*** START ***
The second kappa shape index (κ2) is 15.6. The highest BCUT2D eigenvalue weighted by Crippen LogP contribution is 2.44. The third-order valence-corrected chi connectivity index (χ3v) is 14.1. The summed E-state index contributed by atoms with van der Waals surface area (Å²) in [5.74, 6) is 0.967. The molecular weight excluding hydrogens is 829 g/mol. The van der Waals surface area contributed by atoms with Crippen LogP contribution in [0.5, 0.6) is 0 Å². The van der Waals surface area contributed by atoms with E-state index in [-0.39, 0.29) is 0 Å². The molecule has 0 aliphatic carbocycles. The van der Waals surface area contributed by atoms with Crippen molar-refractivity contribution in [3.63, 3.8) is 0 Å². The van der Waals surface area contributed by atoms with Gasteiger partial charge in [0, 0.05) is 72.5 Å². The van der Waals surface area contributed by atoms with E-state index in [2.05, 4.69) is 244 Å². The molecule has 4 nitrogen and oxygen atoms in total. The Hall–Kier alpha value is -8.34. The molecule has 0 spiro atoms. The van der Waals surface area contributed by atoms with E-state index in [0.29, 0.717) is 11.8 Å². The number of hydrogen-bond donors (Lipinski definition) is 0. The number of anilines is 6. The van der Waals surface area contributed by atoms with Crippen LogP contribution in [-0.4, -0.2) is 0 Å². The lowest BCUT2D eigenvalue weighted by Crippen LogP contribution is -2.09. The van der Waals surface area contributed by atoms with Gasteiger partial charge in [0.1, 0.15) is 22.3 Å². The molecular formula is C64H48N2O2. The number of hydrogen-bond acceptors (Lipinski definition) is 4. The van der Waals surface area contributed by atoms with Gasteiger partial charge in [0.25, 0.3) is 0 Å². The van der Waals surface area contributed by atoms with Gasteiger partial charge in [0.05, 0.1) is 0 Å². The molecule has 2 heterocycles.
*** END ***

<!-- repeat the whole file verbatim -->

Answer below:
The second kappa shape index (κ2) is 15.6. The highest BCUT2D eigenvalue weighted by Crippen LogP contribution is 2.44. The third-order valence-corrected chi connectivity index (χ3v) is 14.1. The summed E-state index contributed by atoms with van der Waals surface area (Å²) in [5.74, 6) is 0.967. The molecular weight excluding hydrogens is 829 g/mol. The van der Waals surface area contributed by atoms with Crippen LogP contribution in [0.5, 0.6) is 0 Å². The van der Waals surface area contributed by atoms with E-state index in [-0.39, 0.29) is 0 Å². The molecule has 0 aliphatic carbocycles. The van der Waals surface area contributed by atoms with Crippen molar-refractivity contribution in [3.63, 3.8) is 0 Å². The van der Waals surface area contributed by atoms with Gasteiger partial charge in [0, 0.05) is 72.5 Å². The van der Waals surface area contributed by atoms with E-state index in [2.05, 4.69) is 244 Å². The molecule has 4 nitrogen and oxygen atoms in total. The Hall–Kier alpha value is -8.34. The molecule has 0 spiro atoms. The van der Waals surface area contributed by atoms with E-state index in [0.29, 0.717) is 11.8 Å². The number of hydrogen-bond donors (Lipinski definition) is 0. The number of anilines is 6. The van der Waals surface area contributed by atoms with Crippen LogP contribution in [-0.4, -0.2) is 0 Å². The lowest BCUT2D eigenvalue weighted by Crippen LogP contribution is -2.09. The van der Waals surface area contributed by atoms with Gasteiger partial charge in [0.1, 0.15) is 22.3 Å². The molecular formula is C64H48N2O2. The number of hydrogen-bond acceptors (Lipinski definition) is 4. The van der Waals surface area contributed by atoms with Gasteiger partial charge in [0.25, 0.3) is 0 Å². The van der Waals surface area contributed by atoms with Gasteiger partial charge in [0.05, 0.1) is 0 Å². The molecule has 2 heterocycles.